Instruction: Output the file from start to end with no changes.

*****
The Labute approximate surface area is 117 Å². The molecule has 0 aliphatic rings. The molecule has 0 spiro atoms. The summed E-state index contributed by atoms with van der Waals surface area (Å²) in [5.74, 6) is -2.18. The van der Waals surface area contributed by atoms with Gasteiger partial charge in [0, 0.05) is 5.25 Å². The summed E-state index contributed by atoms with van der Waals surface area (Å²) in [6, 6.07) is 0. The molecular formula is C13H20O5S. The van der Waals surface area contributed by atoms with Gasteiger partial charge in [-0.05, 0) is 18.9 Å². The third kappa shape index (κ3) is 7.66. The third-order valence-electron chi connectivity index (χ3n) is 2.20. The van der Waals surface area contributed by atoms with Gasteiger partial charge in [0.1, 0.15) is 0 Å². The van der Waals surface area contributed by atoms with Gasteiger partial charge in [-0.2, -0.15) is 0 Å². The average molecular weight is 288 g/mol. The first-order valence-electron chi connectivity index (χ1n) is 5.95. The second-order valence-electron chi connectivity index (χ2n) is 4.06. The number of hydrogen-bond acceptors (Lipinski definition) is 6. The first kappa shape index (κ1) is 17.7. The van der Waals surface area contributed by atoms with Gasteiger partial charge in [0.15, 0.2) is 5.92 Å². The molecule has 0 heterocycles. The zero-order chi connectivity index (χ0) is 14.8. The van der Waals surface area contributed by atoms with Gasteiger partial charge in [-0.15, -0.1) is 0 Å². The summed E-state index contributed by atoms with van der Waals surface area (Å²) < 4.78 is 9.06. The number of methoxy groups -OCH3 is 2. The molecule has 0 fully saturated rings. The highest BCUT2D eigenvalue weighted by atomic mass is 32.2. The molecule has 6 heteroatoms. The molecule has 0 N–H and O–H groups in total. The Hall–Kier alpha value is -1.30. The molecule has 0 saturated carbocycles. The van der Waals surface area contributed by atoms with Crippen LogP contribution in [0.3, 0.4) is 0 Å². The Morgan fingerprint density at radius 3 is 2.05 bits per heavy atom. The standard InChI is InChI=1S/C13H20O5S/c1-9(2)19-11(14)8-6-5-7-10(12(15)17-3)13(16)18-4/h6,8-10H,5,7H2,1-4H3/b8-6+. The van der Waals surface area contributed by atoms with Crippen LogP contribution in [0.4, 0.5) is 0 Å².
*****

The Labute approximate surface area is 117 Å². The molecule has 0 aliphatic rings. The molecule has 0 spiro atoms. The summed E-state index contributed by atoms with van der Waals surface area (Å²) in [5.74, 6) is -2.18. The van der Waals surface area contributed by atoms with Gasteiger partial charge in [0, 0.05) is 5.25 Å². The summed E-state index contributed by atoms with van der Waals surface area (Å²) in [6, 6.07) is 0. The molecular formula is C13H20O5S. The van der Waals surface area contributed by atoms with Gasteiger partial charge in [-0.05, 0) is 18.9 Å². The third kappa shape index (κ3) is 7.66. The third-order valence-electron chi connectivity index (χ3n) is 2.20. The van der Waals surface area contributed by atoms with Gasteiger partial charge in [0.1, 0.15) is 0 Å². The van der Waals surface area contributed by atoms with Gasteiger partial charge in [-0.2, -0.15) is 0 Å². The average molecular weight is 288 g/mol. The first-order valence-electron chi connectivity index (χ1n) is 5.95. The second-order valence-electron chi connectivity index (χ2n) is 4.06. The number of hydrogen-bond acceptors (Lipinski definition) is 6. The first kappa shape index (κ1) is 17.7. The van der Waals surface area contributed by atoms with Gasteiger partial charge in [0.15, 0.2) is 5.92 Å². The molecule has 0 heterocycles. The zero-order chi connectivity index (χ0) is 14.8. The van der Waals surface area contributed by atoms with Gasteiger partial charge in [-0.15, -0.1) is 0 Å². The summed E-state index contributed by atoms with van der Waals surface area (Å²) < 4.78 is 9.06. The number of methoxy groups -OCH3 is 2. The molecule has 0 fully saturated rings. The highest BCUT2D eigenvalue weighted by atomic mass is 32.2. The molecule has 6 heteroatoms. The molecule has 0 N–H and O–H groups in total. The Hall–Kier alpha value is -1.30. The molecule has 0 saturated carbocycles. The van der Waals surface area contributed by atoms with Crippen LogP contribution in [0.3, 0.4) is 0 Å². The Morgan fingerprint density at radius 3 is 2.05 bits per heavy atom. The standard InChI is InChI=1S/C13H20O5S/c1-9(2)19-11(14)8-6-5-7-10(12(15)17-3)13(16)18-4/h6,8-10H,5,7H2,1-4H3/b8-6+. The van der Waals surface area contributed by atoms with Crippen LogP contribution in [0.4, 0.5) is 0 Å².